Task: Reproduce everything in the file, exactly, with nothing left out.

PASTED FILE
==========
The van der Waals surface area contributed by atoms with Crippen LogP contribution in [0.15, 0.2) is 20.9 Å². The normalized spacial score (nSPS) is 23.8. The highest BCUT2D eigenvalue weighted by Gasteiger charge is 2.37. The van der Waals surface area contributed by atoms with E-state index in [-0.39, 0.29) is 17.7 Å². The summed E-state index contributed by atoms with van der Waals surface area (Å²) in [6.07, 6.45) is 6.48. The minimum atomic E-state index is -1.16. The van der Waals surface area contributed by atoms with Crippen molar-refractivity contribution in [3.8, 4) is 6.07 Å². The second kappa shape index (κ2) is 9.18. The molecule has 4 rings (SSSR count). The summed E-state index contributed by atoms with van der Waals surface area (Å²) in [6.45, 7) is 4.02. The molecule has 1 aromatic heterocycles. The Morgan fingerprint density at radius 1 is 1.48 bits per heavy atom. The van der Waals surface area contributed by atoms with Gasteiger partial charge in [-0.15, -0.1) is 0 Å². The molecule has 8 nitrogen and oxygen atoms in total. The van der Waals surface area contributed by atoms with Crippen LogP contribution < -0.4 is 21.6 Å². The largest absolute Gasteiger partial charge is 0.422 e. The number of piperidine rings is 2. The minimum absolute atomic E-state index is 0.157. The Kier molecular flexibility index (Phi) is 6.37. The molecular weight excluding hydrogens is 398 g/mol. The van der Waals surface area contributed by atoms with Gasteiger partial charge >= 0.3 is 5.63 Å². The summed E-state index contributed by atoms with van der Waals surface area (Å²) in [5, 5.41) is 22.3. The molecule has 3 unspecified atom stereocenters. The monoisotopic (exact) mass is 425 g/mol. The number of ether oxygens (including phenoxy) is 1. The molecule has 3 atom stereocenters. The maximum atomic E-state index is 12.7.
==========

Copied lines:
The van der Waals surface area contributed by atoms with Crippen LogP contribution in [0.15, 0.2) is 20.9 Å². The normalized spacial score (nSPS) is 23.8. The highest BCUT2D eigenvalue weighted by Gasteiger charge is 2.37. The van der Waals surface area contributed by atoms with E-state index in [-0.39, 0.29) is 17.7 Å². The summed E-state index contributed by atoms with van der Waals surface area (Å²) in [6.07, 6.45) is 6.48. The minimum atomic E-state index is -1.16. The van der Waals surface area contributed by atoms with Crippen molar-refractivity contribution in [3.8, 4) is 6.07 Å². The second kappa shape index (κ2) is 9.18. The molecule has 4 rings (SSSR count). The summed E-state index contributed by atoms with van der Waals surface area (Å²) in [6.45, 7) is 4.02. The molecule has 1 aromatic heterocycles. The Morgan fingerprint density at radius 1 is 1.48 bits per heavy atom. The van der Waals surface area contributed by atoms with Gasteiger partial charge in [-0.15, -0.1) is 0 Å². The molecule has 8 nitrogen and oxygen atoms in total. The van der Waals surface area contributed by atoms with Crippen LogP contribution < -0.4 is 21.6 Å². The largest absolute Gasteiger partial charge is 0.422 e. The number of piperidine rings is 2. The minimum absolute atomic E-state index is 0.157. The Kier molecular flexibility index (Phi) is 6.37. The molecular weight excluding hydrogens is 398 g/mol. The van der Waals surface area contributed by atoms with Gasteiger partial charge >= 0.3 is 5.63 Å². The summed E-state index contributed by atoms with van der Waals surface area (Å²) in [5, 5.41) is 22.3. The molecule has 3 unspecified atom stereocenters. The monoisotopic (exact) mass is 425 g/mol. The number of ether oxygens (including phenoxy) is 1. The molecule has 3 atom stereocenters. The maximum atomic E-state index is 12.7.